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Access to comprehensive and accurate information increases people's sense of safety while the lack of reliable information fuels insecurity, an ARTICLE 19 report on post-conflict societies has found.

"A Survey of Access to Information in Abkhazia and its Impact on People's Lives" highlights why citizens need access to information in post-conflict societies such as Abkhazia, an unrecognised state that broke away from Georgia in a war in the early 1990s and has suffered from great isolation for more than a decade.

In particular, people from remote areas felt that a lack of information and opportunities to communicate constitute a serious obstacle to fulfilling their everyday needs, such as their health and economic development. For example, without the latest knowledge on illnesses such as HIV/AIDS or infant care, the quality of services that health workers are able to provide to their patients is greatly reduced and people don't have the necessary information to take appropriate precautions.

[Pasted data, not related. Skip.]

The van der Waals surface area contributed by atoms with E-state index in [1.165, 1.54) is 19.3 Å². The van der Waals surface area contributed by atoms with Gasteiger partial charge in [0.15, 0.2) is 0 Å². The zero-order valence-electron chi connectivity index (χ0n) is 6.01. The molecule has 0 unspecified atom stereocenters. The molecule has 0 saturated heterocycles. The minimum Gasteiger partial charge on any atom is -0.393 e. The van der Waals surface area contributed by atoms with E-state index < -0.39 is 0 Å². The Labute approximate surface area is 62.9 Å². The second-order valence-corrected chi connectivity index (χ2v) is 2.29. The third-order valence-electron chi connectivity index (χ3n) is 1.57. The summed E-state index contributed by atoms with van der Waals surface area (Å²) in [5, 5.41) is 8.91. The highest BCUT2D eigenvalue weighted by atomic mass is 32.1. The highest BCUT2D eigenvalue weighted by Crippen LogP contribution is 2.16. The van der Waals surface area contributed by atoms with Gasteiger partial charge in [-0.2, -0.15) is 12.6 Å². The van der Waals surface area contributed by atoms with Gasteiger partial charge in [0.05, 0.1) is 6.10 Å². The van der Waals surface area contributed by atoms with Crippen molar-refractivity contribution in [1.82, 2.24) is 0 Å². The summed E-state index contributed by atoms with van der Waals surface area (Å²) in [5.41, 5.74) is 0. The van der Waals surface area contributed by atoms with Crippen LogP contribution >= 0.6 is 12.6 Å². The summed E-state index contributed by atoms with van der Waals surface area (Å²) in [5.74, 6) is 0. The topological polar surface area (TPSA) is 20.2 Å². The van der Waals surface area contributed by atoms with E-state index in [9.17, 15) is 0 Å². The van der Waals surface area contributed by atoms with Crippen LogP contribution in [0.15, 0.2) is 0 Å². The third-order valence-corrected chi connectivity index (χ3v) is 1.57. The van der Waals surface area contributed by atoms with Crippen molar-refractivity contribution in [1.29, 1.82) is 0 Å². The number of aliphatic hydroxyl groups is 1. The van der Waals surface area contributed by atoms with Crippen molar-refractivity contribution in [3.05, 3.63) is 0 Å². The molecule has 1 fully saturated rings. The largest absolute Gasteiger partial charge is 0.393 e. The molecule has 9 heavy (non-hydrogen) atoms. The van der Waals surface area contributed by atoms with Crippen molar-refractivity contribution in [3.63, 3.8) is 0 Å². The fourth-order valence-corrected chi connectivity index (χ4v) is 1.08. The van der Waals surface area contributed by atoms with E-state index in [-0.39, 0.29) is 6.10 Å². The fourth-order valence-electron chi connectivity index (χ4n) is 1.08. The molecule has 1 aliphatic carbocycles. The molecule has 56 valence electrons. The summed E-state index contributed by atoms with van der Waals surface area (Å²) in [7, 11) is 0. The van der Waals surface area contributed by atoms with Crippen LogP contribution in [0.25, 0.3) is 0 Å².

The report, based on interviews with Abkhazian civil society activists, journalists, officials and the public, looks at how the availability or lack of information affects human rights, security, the quality of public services and prospects for development. The report also recommends that local officials, media, NGOs and international donors facilitate the right to know through greater transparency and people-centred decision-making.

The report, launched in Abkhazia's capital Sukhum/i yesterday, will be followed by training sessions with civil society, journalists and officials in different regions of Abkhazia.

Download the report at:

(17 July 2007)

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